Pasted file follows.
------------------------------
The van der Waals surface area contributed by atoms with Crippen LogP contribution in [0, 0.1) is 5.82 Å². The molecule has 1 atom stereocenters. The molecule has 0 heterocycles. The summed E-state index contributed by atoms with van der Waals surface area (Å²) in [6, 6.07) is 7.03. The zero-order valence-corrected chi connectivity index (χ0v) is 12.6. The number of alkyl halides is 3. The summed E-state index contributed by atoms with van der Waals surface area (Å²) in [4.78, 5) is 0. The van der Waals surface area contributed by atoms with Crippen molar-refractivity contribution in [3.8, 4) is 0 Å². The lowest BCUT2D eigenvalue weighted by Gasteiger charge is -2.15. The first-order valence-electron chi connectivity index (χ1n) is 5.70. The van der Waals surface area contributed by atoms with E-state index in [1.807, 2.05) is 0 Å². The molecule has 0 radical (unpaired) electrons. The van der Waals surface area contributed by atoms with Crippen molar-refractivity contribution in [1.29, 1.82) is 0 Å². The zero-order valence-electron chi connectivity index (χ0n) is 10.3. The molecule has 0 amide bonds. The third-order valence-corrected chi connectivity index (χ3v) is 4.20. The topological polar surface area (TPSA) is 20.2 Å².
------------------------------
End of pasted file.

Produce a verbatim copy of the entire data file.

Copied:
The van der Waals surface area contributed by atoms with Crippen LogP contribution in [0, 0.1) is 5.82 Å². The molecule has 1 atom stereocenters. The molecule has 0 heterocycles. The summed E-state index contributed by atoms with van der Waals surface area (Å²) in [6, 6.07) is 7.03. The zero-order valence-corrected chi connectivity index (χ0v) is 12.6. The number of alkyl halides is 3. The summed E-state index contributed by atoms with van der Waals surface area (Å²) in [4.78, 5) is 0. The van der Waals surface area contributed by atoms with Crippen molar-refractivity contribution in [3.8, 4) is 0 Å². The lowest BCUT2D eigenvalue weighted by Gasteiger charge is -2.15. The first-order valence-electron chi connectivity index (χ1n) is 5.70. The van der Waals surface area contributed by atoms with E-state index in [1.807, 2.05) is 0 Å². The molecule has 0 radical (unpaired) electrons. The van der Waals surface area contributed by atoms with Crippen molar-refractivity contribution in [1.29, 1.82) is 0 Å². The zero-order valence-electron chi connectivity index (χ0n) is 10.3. The molecule has 0 amide bonds. The third-order valence-corrected chi connectivity index (χ3v) is 4.20. The topological polar surface area (TPSA) is 20.2 Å².